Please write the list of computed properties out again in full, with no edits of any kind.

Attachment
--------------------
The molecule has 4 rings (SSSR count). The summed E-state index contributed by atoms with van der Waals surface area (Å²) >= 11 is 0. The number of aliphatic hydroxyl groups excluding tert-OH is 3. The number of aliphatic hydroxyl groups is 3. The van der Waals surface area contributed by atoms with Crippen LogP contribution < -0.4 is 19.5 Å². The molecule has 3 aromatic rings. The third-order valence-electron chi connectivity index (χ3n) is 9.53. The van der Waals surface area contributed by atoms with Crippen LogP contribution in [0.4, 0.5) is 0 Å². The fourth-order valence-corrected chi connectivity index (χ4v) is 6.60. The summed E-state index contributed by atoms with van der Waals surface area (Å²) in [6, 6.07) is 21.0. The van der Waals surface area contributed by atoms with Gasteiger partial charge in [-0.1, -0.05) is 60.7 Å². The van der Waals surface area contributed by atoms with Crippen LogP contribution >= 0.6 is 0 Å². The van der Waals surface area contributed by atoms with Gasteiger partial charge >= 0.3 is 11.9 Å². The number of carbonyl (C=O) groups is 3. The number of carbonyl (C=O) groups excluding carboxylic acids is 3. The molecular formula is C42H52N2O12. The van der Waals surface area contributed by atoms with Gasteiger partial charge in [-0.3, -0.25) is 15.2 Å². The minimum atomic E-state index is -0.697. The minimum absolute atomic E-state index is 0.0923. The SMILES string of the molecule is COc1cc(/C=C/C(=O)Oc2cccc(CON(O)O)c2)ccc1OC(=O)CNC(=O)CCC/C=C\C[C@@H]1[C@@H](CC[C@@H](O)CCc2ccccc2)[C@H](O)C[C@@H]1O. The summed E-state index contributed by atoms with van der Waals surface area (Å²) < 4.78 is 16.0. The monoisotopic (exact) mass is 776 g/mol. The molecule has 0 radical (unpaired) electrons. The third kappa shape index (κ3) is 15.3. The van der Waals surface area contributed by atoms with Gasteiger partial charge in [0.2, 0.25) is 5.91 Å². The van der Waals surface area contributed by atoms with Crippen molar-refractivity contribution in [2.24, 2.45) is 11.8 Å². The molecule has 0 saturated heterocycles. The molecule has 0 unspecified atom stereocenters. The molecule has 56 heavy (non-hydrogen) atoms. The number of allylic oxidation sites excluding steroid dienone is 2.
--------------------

The molecule has 4 rings (SSSR count). The summed E-state index contributed by atoms with van der Waals surface area (Å²) >= 11 is 0. The number of aliphatic hydroxyl groups excluding tert-OH is 3. The number of aliphatic hydroxyl groups is 3. The van der Waals surface area contributed by atoms with Crippen LogP contribution < -0.4 is 19.5 Å². The molecule has 3 aromatic rings. The third-order valence-electron chi connectivity index (χ3n) is 9.53. The van der Waals surface area contributed by atoms with Crippen LogP contribution in [0.4, 0.5) is 0 Å². The fourth-order valence-corrected chi connectivity index (χ4v) is 6.60. The summed E-state index contributed by atoms with van der Waals surface area (Å²) in [6, 6.07) is 21.0. The van der Waals surface area contributed by atoms with Gasteiger partial charge in [-0.1, -0.05) is 60.7 Å². The van der Waals surface area contributed by atoms with Crippen LogP contribution >= 0.6 is 0 Å². The van der Waals surface area contributed by atoms with Gasteiger partial charge >= 0.3 is 11.9 Å². The number of carbonyl (C=O) groups is 3. The number of carbonyl (C=O) groups excluding carboxylic acids is 3. The molecular formula is C42H52N2O12. The van der Waals surface area contributed by atoms with Gasteiger partial charge in [-0.3, -0.25) is 15.2 Å². The minimum atomic E-state index is -0.697. The minimum absolute atomic E-state index is 0.0923. The SMILES string of the molecule is COc1cc(/C=C/C(=O)Oc2cccc(CON(O)O)c2)ccc1OC(=O)CNC(=O)CCC/C=C\C[C@@H]1[C@@H](CC[C@@H](O)CCc2ccccc2)[C@H](O)C[C@@H]1O. The summed E-state index contributed by atoms with van der Waals surface area (Å²) < 4.78 is 16.0. The monoisotopic (exact) mass is 776 g/mol. The molecule has 0 radical (unpaired) electrons. The third kappa shape index (κ3) is 15.3. The van der Waals surface area contributed by atoms with Gasteiger partial charge in [0.2, 0.25) is 5.91 Å². The van der Waals surface area contributed by atoms with Crippen molar-refractivity contribution in [2.24, 2.45) is 11.8 Å². The molecule has 0 saturated heterocycles. The molecule has 0 unspecified atom stereocenters. The molecule has 56 heavy (non-hydrogen) atoms. The number of allylic oxidation sites excluding steroid dienone is 2.